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U.S. appeals court nixes Minnesota's extended ballot counting

Jan Wolfe
·1 min read

By Jan Wolfe

Oct 29 (Reuters) - A federal appeals court on Thursday said Minnesota's plan to count absentee ballots received after Election Day was illegal, siding with Republicans in the battleground state.

In a 2-1 decision, the U.S. 8th Circuit Court of Appeals said the deadline extension was an unconstitutional maneuver by the state's top election official, Minnesota Secretary of State Steve Simon, a Democrat.

The appeals court said Minnesota election officials should identify and set aside all absentee ballots received after Nov. 3.

"Simply put, the Secretary has no power to override the Minnesota Legislature," the court's majority wrote.

A spokeswoman for Simon did not immediately respond to a request for comment.

Minnesota law requires that absentee ballots be received by Election Day. But that deadline was extended through a settlement Simon reached with a citizens group that sued earlier this year.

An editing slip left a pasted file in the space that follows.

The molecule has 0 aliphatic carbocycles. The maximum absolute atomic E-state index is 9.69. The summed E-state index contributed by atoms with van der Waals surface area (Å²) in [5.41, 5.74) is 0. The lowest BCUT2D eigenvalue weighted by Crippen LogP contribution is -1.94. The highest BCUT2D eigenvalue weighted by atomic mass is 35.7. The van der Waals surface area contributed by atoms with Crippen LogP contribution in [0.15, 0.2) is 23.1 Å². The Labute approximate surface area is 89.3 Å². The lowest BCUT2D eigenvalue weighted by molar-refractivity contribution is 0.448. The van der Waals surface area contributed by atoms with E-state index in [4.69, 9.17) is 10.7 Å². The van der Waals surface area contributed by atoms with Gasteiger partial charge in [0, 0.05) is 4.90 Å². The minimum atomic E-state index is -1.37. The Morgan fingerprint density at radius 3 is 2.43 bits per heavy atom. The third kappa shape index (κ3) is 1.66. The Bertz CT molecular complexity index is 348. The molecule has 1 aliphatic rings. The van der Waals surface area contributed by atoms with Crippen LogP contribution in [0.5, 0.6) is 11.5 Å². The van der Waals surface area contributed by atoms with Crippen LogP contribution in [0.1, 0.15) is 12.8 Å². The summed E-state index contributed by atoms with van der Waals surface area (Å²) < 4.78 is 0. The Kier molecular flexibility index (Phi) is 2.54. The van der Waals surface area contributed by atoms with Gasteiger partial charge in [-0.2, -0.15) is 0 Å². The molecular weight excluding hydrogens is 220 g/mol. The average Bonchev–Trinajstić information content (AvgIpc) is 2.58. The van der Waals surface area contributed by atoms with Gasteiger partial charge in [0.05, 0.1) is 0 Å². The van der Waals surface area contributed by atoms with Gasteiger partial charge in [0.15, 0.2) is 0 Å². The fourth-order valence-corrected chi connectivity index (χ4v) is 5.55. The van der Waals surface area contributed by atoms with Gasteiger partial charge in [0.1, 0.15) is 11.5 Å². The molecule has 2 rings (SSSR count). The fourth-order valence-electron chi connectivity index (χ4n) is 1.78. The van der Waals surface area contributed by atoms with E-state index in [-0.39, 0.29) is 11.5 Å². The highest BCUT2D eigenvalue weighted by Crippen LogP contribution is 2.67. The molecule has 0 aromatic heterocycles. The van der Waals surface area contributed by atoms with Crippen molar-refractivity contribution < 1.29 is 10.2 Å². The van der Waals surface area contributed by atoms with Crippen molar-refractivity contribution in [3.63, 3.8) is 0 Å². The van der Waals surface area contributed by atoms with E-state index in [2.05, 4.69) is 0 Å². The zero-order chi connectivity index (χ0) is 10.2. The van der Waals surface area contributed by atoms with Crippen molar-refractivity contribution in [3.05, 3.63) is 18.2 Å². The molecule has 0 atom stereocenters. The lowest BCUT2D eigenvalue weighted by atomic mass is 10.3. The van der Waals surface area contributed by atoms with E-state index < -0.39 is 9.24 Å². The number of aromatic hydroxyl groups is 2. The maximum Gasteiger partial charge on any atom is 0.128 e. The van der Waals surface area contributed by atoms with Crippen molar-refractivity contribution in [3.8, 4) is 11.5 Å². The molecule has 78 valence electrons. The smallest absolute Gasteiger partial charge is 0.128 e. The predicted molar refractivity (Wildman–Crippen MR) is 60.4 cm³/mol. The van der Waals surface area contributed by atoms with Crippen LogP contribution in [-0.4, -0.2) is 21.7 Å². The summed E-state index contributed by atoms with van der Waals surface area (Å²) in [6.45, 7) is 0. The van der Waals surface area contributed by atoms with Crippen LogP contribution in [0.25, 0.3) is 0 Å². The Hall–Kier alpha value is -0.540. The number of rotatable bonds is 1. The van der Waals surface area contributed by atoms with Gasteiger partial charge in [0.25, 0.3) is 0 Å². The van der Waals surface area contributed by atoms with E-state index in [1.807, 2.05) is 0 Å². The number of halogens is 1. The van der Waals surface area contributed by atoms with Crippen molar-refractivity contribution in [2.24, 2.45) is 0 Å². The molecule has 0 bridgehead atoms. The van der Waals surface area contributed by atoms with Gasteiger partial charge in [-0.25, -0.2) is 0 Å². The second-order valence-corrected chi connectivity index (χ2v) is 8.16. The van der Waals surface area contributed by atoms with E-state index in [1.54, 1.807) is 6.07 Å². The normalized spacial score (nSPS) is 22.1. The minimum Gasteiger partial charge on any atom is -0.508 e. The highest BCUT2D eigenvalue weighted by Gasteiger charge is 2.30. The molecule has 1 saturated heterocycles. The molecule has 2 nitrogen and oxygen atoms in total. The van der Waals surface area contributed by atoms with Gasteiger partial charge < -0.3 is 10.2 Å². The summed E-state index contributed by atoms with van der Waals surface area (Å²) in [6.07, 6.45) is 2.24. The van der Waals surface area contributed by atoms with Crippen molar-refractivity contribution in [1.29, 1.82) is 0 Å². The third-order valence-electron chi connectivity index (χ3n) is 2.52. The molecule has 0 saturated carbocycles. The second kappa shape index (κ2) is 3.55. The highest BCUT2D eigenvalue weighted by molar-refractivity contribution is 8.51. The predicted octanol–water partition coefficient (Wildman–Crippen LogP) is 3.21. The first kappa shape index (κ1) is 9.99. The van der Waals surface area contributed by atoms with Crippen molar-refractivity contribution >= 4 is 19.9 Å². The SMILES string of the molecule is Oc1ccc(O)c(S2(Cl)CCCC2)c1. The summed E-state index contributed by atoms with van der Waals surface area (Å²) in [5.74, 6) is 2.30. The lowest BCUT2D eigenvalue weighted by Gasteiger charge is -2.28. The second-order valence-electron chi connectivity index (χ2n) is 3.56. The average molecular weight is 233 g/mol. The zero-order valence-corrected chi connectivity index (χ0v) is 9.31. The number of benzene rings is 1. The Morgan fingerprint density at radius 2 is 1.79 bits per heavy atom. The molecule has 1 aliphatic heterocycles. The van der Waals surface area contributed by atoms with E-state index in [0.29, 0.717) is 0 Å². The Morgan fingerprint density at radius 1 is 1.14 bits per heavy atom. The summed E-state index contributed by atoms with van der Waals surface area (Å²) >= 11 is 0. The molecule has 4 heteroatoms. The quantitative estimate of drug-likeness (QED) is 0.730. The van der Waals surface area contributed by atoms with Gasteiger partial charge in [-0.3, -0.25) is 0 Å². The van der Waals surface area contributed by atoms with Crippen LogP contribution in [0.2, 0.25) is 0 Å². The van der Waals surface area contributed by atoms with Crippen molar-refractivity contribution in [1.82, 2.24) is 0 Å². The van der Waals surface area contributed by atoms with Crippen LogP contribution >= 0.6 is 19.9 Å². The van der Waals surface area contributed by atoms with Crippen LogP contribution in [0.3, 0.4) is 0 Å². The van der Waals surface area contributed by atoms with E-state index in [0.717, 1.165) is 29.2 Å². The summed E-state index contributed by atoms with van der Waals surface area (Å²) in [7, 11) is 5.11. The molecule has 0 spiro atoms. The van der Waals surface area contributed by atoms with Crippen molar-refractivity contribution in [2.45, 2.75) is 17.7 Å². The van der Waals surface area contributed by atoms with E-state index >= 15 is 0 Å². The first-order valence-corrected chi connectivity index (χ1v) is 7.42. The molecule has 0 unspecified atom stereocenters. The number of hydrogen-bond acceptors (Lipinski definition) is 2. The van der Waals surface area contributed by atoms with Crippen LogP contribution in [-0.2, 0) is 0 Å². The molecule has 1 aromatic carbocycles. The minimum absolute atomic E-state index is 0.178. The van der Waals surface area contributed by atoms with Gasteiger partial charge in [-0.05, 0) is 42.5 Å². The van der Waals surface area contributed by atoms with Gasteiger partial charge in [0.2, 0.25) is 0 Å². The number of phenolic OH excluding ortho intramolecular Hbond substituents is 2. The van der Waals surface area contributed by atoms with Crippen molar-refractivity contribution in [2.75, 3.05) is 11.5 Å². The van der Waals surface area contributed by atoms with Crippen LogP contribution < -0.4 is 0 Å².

Under that settlement, which was approved by a judge, state election officials could count ballots received until Nov. 10 as long as they are postmarked by Nov. 3.

The settlement said if a mailed ballot were missing a postmark, election officials should presume it was mailed by Nov. 3 unless evidence showed otherwise.

Minnesota Senator Amy Klobuchar, a Democrat, said on Twitter that because of the "last minute" change voters in the state should vote in-person or take mail-in ballots directly to a ballot box.

"In the middle of a pandemic, the Republican Party is doing everything to make it hard for you to vote. Stand up for YOUR rights," Klobuchar said. (Reporting by Jan Wolfe Editing by Noeleen Walder and Tom Brown)